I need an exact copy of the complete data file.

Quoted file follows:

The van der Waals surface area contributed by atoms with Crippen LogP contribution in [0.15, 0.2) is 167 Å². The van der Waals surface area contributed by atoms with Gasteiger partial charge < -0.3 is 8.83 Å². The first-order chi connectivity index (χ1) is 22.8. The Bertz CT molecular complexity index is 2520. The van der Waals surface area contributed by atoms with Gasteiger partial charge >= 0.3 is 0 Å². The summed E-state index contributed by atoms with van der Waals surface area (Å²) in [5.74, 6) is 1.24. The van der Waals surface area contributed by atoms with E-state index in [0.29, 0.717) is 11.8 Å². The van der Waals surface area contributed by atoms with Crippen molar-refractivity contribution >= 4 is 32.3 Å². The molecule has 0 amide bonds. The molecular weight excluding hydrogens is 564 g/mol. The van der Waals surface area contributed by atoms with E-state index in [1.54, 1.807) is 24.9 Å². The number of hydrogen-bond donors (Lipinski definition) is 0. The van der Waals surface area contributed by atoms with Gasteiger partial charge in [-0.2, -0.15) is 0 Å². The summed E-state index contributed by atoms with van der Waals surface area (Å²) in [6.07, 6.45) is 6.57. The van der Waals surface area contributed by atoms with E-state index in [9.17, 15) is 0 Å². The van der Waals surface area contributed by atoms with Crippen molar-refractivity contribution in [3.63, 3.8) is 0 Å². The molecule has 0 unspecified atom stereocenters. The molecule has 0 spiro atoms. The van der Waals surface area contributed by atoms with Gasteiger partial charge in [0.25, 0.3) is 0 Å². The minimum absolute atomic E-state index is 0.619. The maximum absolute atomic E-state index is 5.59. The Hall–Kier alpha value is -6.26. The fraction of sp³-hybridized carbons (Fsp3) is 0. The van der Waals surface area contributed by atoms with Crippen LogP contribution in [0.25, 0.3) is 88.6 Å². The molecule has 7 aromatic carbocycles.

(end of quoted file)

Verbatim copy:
The van der Waals surface area contributed by atoms with Crippen LogP contribution in [0.15, 0.2) is 167 Å². The van der Waals surface area contributed by atoms with Gasteiger partial charge < -0.3 is 8.83 Å². The first-order chi connectivity index (χ1) is 22.8. The Bertz CT molecular complexity index is 2520. The van der Waals surface area contributed by atoms with Gasteiger partial charge >= 0.3 is 0 Å². The summed E-state index contributed by atoms with van der Waals surface area (Å²) in [5.74, 6) is 1.24. The van der Waals surface area contributed by atoms with E-state index in [0.29, 0.717) is 11.8 Å². The van der Waals surface area contributed by atoms with Crippen molar-refractivity contribution >= 4 is 32.3 Å². The molecule has 0 amide bonds. The molecular weight excluding hydrogens is 564 g/mol. The van der Waals surface area contributed by atoms with E-state index in [1.54, 1.807) is 24.9 Å². The number of hydrogen-bond donors (Lipinski definition) is 0. The van der Waals surface area contributed by atoms with Gasteiger partial charge in [-0.2, -0.15) is 0 Å². The summed E-state index contributed by atoms with van der Waals surface area (Å²) in [6.07, 6.45) is 6.57. The van der Waals surface area contributed by atoms with E-state index in [9.17, 15) is 0 Å². The van der Waals surface area contributed by atoms with Crippen molar-refractivity contribution in [3.63, 3.8) is 0 Å². The molecule has 0 unspecified atom stereocenters. The molecule has 0 spiro atoms. The van der Waals surface area contributed by atoms with Gasteiger partial charge in [0.25, 0.3) is 0 Å². The minimum absolute atomic E-state index is 0.619. The maximum absolute atomic E-state index is 5.59. The Hall–Kier alpha value is -6.26. The fraction of sp³-hybridized carbons (Fsp3) is 0. The van der Waals surface area contributed by atoms with Crippen LogP contribution in [0.25, 0.3) is 88.6 Å². The molecule has 7 aromatic carbocycles.